Written by Aaron Dries
Published by Samhain Publishing
Sunday, November 12, 1995. A hot spring day in unassuming James River, New South Wales, Australia. Schoolgirl Suzie Marten was enjoying the last day of the weekend, dancing outdoors and dreading school the next day. Mailman Bobby Deakins, just home from a morning church service, was watching the Australian Grand Prix, followed by a footy game and then a nap. Bus driver Liz Frost sat on her bed, put a gun in her mouth and closed her eyes. Her day was just beginning…
And so begins Australian horror writer Aaron Dries’ horrific novel House of Sighs. An ordinary day, full of ordinary people going about their ordinary lives, only to have those lives cross paths with the anything-but-ordinary Liz Frost.
Seven people board Liz’s bus that day: Sarah Carr – an elderly woman with a sick husband, Peter Ditton – a teenager with aspirations of being a writer, Steve Brown – an unemployed janitor, Diana Savage and Julia Belfry – stepsisters with Diana being an American visiting James River and Julia a pregnant teenager, the formerly obese Michael Delaney, and Jack Barker, the last passenger on the bus. With everyone on board, the nightmare begins. What follows is a horrific roller coaster ride for both the seven captives of Liz Frost and the reader. Who survives is the least of their problems.
Dries pulls NO punches as far as gore and gruesome set-pieces. Liz Frost, who considers the passengers her new “family”, takes them to meet her “old” family – a group of ockers (Aussie rednecks) who get it into their heads that the seven people on board Liz’s bus have somehow brought about Liz’s skeletal, horrifying appearance and mental decline and they must now exact revenge on the passengers. What follows is a cat and mouse game as the people on the bus do what they can to try to escape while the Frost family do what they can to kill everyone on board. Dries has created believable characters, both good and bad (although it eventually becomes hard to tell which is which as the novel literally counts down to its gut-punch of an ending; check out the chapter numbers to see what I mean), and it becomes difficult to read what happens as characters are graphically slaughtered.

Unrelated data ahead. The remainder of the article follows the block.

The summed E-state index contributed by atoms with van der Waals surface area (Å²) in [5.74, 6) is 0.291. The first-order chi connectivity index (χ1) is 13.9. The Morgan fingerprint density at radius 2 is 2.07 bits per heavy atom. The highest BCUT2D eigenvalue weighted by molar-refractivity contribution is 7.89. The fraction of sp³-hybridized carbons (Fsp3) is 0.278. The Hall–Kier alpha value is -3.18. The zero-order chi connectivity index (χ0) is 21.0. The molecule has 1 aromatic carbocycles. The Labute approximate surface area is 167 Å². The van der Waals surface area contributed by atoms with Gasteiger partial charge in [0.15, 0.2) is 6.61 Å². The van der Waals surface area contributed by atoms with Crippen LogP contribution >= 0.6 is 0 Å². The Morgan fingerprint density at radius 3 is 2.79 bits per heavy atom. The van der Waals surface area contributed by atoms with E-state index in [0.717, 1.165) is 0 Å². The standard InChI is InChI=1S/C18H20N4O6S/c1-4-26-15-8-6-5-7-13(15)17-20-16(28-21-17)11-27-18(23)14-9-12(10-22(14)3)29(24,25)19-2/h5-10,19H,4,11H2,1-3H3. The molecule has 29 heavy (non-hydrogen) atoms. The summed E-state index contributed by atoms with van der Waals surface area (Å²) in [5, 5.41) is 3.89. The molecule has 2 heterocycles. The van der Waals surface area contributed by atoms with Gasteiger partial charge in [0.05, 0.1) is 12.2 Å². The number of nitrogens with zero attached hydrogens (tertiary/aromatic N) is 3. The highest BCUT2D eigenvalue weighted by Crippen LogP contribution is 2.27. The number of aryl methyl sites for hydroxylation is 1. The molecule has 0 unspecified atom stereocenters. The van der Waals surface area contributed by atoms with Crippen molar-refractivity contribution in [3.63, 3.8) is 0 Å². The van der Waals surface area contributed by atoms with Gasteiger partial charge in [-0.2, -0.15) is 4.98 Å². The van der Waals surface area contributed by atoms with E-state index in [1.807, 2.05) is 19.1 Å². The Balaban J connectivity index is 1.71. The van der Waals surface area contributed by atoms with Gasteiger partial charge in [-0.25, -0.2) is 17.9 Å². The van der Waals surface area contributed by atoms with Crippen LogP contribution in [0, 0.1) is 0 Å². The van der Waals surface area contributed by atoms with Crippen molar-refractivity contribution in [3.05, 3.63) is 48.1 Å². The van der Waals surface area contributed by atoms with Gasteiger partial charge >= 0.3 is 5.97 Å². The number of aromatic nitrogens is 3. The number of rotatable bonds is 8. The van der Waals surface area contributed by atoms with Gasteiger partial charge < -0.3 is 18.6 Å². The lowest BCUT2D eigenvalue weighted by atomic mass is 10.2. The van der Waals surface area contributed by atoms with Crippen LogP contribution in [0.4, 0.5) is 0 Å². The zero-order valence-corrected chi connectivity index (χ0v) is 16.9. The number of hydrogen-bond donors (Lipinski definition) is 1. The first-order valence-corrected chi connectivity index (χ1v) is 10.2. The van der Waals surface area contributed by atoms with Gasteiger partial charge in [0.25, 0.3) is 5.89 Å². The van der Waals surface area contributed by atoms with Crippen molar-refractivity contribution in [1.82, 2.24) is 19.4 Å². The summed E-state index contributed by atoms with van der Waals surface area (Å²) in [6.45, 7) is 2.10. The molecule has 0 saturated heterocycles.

What really sets House of Sighs apart from so many other “good vs. evil” horror novels is the unique setting. While there is a healthy horror literature culture in Australia, most of the books never make it to the US, which is unfortunate because, as we all know from films like Wolf Creek and Picnic at Hanging Rock, Oz is a scary place! In House of Sighs, aside from the scariness of the Frost family, there is the menacing Australian landscape as well as the unpredictable Australian weather, both of which only add to the precarious situation the passengers are in.
Aaron Dries has written a fast-paced, blood ‘n guts, edge-of-your-seat horror novel that should definitely establish him as an author to keep an eye on. His second novel, The Fallen Boys, is available now also, and word is it is even more “depraved” than House of Sighs. So get on the bandwagon and get yourself a copy of Dries’ freshman effort and be prepared to be blown away (so to speak – read the book and you’ll understand).
4 out of 5